Study USA – Creating a Budget

June 22nd, 2011 by admin

One of the most important parts of international education is figuring our what you can afford.  Can you attend that high-priced private school in an expensive city?  Or is a more affordable option required?  You can get basically the same education in an area with a lower cost of living, or attend a state school or community college.  You can work, get loans and apply for scholarships.  But until you know how much money you will need, its hard to figure out how you’re going to get it.

Creating an overall budget is a critical part of affording your study overseas.  Truly, there are options for people regardless of what your overall budget is, but you have to know the budget to know your options.  The Study USA section of has a good article on creating a budget.  Also review these earlier posts on this blog on Estimated vs. Actual School Budget and Evaluating School Program costs .

With a little effort, you can have a much better handle on where your money will be going, and what schools and programs you can afford.

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Hult MBA Offers Scholarships to African Students

February 24th, 2011 by admin

Hult International Business School is a highly regarded business education institution, offering MBA, Masters and Undergraduate programs in five locations around the globe: Boston; San Francisco; Dubai; London; and Shanghai. Hult was ranked the 27th best business education in the world, and the 17th best business education in the U.S. by the Economist Intelligence Unit. The Financial Times has also recognized it as one of the Top 100 business schools worldwide.

Hult offers a very popular one-year MBA program, which allows you to study at up to three of their five worldwide locations. Finishing in one year instead of two, as required by most MBAs, can be a very efficient way to improve your career opportunities faster, saving you money on the way.

Hult also offers scholarships to deserving, accomplished students.  See Hult’s profile page on International Scholarships to see more about their scholarship offer for students from Africa:

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Rotary Clubs a Great Source of Scholarships / Georgia Student Rotary Program

February 4th, 2011 by admin

Rotary clubs around the world are a great source of scholarships for international study, and for any student trying to study abroad, Rotary Clubs should be top on the list to research any relevant scholarships. For instance, Rotary Clubs in the State of Georgia (USA) have sponsored the Georgia Rotary Student Program since 1946.

The GRSP brings in 80 international students per year for one full academic year, and pays their tuition, book allowance, meal allowance and on-campus room, at a college or university in the State of Georgia, USA. To be eligible, you must be between 18 and 25 and be an undergraduate student in your home country, and have never studied in the USA. In addition, you must be recommended by your home Rotary Club. Visit the Georgia Rotary Student Program website to learn more about their international scholarships.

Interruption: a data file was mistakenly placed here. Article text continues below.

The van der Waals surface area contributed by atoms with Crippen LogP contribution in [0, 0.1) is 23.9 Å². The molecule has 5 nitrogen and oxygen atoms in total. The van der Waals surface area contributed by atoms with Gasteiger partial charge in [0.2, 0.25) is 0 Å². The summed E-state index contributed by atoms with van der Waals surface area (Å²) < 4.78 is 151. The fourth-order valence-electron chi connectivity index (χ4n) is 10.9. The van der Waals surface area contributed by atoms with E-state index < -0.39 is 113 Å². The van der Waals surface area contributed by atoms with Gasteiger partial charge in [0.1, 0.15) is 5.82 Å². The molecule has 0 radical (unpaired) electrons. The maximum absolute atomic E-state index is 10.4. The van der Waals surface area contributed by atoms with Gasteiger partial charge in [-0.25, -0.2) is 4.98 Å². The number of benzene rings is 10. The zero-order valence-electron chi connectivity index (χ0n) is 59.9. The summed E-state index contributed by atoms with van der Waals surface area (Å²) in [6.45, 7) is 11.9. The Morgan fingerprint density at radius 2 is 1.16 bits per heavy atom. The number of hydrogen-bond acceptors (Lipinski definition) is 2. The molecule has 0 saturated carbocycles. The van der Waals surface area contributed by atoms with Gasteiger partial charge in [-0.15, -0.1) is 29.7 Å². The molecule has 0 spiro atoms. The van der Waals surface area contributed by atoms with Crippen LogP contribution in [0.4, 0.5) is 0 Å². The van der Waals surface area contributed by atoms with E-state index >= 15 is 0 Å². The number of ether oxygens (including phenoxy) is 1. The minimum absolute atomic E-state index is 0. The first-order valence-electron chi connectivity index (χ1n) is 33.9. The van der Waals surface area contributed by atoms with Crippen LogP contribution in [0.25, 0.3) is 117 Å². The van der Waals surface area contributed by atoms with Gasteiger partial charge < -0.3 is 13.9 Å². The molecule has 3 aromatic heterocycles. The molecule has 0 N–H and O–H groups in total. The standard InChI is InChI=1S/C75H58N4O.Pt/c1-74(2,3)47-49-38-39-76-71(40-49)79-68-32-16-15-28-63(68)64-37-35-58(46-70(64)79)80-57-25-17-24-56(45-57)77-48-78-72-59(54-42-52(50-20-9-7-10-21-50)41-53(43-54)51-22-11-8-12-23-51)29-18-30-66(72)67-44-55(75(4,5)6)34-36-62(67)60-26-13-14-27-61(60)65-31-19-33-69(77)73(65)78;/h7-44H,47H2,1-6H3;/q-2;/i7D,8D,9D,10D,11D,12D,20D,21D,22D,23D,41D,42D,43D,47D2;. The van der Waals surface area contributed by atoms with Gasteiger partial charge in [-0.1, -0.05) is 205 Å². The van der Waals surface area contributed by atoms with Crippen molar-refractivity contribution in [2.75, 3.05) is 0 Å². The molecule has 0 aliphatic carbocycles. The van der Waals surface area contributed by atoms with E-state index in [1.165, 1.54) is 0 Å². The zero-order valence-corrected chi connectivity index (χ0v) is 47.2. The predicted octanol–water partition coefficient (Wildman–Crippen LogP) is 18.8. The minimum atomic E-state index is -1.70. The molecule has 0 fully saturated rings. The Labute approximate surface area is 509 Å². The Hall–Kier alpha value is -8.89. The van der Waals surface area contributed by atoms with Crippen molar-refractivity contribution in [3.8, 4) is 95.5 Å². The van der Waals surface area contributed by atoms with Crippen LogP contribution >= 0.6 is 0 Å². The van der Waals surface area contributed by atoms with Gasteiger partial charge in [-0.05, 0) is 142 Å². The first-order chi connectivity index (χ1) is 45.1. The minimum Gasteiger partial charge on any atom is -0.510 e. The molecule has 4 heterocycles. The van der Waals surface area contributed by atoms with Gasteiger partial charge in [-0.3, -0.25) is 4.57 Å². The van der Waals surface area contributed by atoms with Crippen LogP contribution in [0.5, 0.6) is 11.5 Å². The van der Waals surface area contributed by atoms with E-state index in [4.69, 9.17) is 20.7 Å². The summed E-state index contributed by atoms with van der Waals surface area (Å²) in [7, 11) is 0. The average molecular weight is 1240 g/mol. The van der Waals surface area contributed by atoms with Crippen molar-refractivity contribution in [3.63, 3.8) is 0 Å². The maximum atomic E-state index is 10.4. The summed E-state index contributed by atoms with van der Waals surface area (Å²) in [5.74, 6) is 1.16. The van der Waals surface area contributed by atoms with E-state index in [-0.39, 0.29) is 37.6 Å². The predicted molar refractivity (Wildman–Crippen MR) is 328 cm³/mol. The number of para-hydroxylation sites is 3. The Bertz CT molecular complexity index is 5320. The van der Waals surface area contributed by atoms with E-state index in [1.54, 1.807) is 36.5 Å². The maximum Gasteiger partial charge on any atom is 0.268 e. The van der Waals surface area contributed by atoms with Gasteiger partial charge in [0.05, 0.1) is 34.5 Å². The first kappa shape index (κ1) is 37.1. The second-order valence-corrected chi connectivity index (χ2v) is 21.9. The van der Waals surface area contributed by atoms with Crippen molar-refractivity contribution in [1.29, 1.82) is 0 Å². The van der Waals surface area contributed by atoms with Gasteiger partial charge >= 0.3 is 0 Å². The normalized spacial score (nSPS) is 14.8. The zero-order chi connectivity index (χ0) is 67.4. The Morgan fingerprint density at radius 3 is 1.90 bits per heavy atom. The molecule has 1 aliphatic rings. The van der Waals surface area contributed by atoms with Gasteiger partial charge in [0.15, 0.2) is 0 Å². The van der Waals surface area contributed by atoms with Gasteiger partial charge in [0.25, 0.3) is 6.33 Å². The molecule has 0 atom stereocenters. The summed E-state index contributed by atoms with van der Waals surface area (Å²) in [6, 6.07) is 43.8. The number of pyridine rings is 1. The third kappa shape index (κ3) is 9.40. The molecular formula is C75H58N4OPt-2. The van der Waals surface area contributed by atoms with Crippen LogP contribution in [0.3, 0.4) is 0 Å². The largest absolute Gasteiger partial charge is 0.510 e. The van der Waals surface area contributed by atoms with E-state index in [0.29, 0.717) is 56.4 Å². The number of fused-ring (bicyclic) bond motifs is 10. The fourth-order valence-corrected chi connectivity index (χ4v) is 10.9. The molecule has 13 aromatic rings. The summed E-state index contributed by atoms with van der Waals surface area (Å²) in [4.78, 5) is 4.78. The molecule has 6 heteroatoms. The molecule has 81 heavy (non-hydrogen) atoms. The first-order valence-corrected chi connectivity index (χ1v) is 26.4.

Also, you can read a good story about Benjamin Ikaal from Kenya, who is a Rotary scholarship recipient studying at Valdosta State University in Valdosta, Georgia.

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December 8th, 2010 by admin

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    Sources of Funds for International Students in the US

    March 5th, 2010 by admin

    Each year, the Institute of International Education publishes the Open Doors Report, packed full of information about international students in the US, US students abroad and trends in international education.

    One of the tables I check out each year is the Primary Source of Funds table. This shows the primary source of education funding for international students in the US, and it really has not changed much over the past five years. The online table is great, and shows that most international students at US colleges and universities still must rely on their own funds to pay for their education — like family funds, loans and savings.

    But the printed report is even better, as it breaks the data down by academic level. IIE just released the full printed 2009 Open Doors Report, and the data shows that the overwhelming majority (81.9%) of international undergraduates in the US are self-funded, while less than half (48.8%) of international graduate students cite personal and family funds as their primary source of funding.

    The next set of numbers shows how those graduate students are funding their education – with help from their school. 43.3% of international graduates receive their primary funding from their US College or University, while the number is only 9.1% for undergraduates.

    Here’s the full data table from the 2009 Open Doors Report showing the primary source of funds for international undergraduate and graduate students in the US:

    Primary Source of Funds % undergraduate % graduate
    Personal & Family 81.9 48.8
    U.S. College or University 9.1 43.3
    Home Government/University 3.9 3.1
    U.S. Government 0.3 0.8
    U.S. Private Sponsor 1.4 0.9
    Foreign Private Sponsor 2.1 1
    International Organization 0.1 0.3
    Current Employment 0.2 1
    Other Sources 1 0.8
    Total 100 100

    Graduate students are much more likely to receive financial assistance from their school, often in the form of assistantships, research grants, etc., whereas very few undergraduates receive any form of aid from their school. This information is quite helpful as you set expectations about how to pay for an international education. There are scholarships for undergraduates, but far fewer than the financing opportunities available to graduate students.

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